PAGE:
As we promised in our last cookbook review we will talk about the benefits of fermented foods.
According to Sandor Ellix Katz, author of The Art of Fermentation, fermented foods are “the flavorful space between fresh and rotten”. The process of fermenting foods isn’t new. Evidence indicates that early civilizations were making wine and beer between 7,000 and 8,000 years ago. And bread even before that! If you think about it, most cultures have their own version of fermented cabbage or sauerkraut – European sauerkraut, Korean Kimchi and the list goes on and on.
Unfortunately, for us, these foods have virtually disappeared from the Western diet, which is a major loss to our health and economy. And since fermentation is an artisanal process, its disappearance has accelerated the centralization and industrialization of the food distribution chain.
Fermented foods and drinks are in a very literal sense alive, full of flavor and nutrients. Its flavors tend to be strong and pronounced. Although not everyone loves these flavors, humans always have consumed these products.
A great benefit of fermentation is that it conserves food. The fermenting organisms produce alcohol, lactic acid, and acetic acid, which retain nutrients but also prevent food from spoiling. Some foods are highly perishable, so our ancestors used all the techniques they discovered to store food in periods of abundance so that they could be consumed later.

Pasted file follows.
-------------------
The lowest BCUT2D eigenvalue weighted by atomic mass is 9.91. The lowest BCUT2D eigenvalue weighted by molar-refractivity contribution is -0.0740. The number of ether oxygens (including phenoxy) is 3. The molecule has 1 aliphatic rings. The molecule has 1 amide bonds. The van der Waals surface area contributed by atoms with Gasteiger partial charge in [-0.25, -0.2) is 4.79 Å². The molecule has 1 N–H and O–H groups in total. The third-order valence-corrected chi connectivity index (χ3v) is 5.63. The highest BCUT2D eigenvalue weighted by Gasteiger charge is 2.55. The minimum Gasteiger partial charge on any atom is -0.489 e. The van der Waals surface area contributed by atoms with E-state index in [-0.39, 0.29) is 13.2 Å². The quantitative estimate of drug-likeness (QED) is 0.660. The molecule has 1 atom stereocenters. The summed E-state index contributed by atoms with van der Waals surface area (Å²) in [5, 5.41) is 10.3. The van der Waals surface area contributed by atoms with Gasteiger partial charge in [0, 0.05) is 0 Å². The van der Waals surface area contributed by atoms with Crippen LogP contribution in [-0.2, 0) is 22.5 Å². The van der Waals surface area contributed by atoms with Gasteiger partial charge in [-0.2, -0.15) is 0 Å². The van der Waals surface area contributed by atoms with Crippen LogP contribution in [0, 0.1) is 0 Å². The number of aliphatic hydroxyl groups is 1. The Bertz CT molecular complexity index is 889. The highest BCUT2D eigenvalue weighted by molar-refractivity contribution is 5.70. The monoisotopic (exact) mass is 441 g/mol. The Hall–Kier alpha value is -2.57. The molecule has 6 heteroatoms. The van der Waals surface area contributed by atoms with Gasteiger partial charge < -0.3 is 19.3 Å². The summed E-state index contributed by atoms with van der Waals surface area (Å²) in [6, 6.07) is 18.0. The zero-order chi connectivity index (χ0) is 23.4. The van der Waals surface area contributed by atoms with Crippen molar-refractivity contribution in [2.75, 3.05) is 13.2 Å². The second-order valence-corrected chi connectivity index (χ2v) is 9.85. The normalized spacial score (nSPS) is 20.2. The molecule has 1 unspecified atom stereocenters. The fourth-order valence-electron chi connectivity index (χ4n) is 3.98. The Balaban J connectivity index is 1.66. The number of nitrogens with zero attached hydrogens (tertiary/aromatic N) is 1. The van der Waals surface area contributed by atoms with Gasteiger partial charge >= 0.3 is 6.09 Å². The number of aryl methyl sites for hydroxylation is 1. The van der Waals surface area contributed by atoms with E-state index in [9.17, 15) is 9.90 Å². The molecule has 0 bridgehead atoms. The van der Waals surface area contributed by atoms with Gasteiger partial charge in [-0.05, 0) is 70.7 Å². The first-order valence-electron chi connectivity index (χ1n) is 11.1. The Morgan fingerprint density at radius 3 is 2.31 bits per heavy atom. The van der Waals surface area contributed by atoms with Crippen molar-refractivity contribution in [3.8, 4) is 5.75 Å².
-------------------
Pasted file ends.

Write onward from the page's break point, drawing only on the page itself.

Besides the fact that they conserve food, there are several great reasons to start making and eating fermented foods:
1. Probiotics – Eating fermented foods will introduce beneficial bacteria into your digestive system and help the balance of your digestive system. Probiotics have also been shown to help slow or reverse some diseases, improve aid digestion and immunity.
2. Absorb Food Better – Having the proper balance of bacteria and enough digestive enzymes helps you absorb more of the nutrients in the foods you eat.
3.Budget-Friendly – Incorporating healthy foods into your diet can get expensive, but not with fermented foods. You can make your own food at home for a few dollars. And you can also make kefir or Kombucha for only a few pennies per serving.
Fortunately for us, there are people who are working hard to bring back this millennial process. Sandor Ellix Katz is one of the names behind this new revolution in food. A self-described “fermentation fetishist”, Sandor has taught hundreds of food workshops around the world, and his book Wild Fermentation has been called a classic. Due to his brilliant work, Sandor was named in 2009, as one of the most influential people in the world by CHOW Magazine.
More recently, René Redzepi, chef and co-owner of restaurant Noma, is the latest chef to join this movement. Last week, him and David Zilber, the chef behind Noma’s fermentation lab release a true masterclass in fermentation. The Noma Guide To Fermentation lay out a fresh set of transformative cooking fundamentals, that promises to change the vision we have about this topic.
The conclusion is clear! Fermented foods are highly beneficial. They are traditional, natural and provide us with the probiotics and enzymes we need to function. So, what are you waiting to start doing your own fermented foods?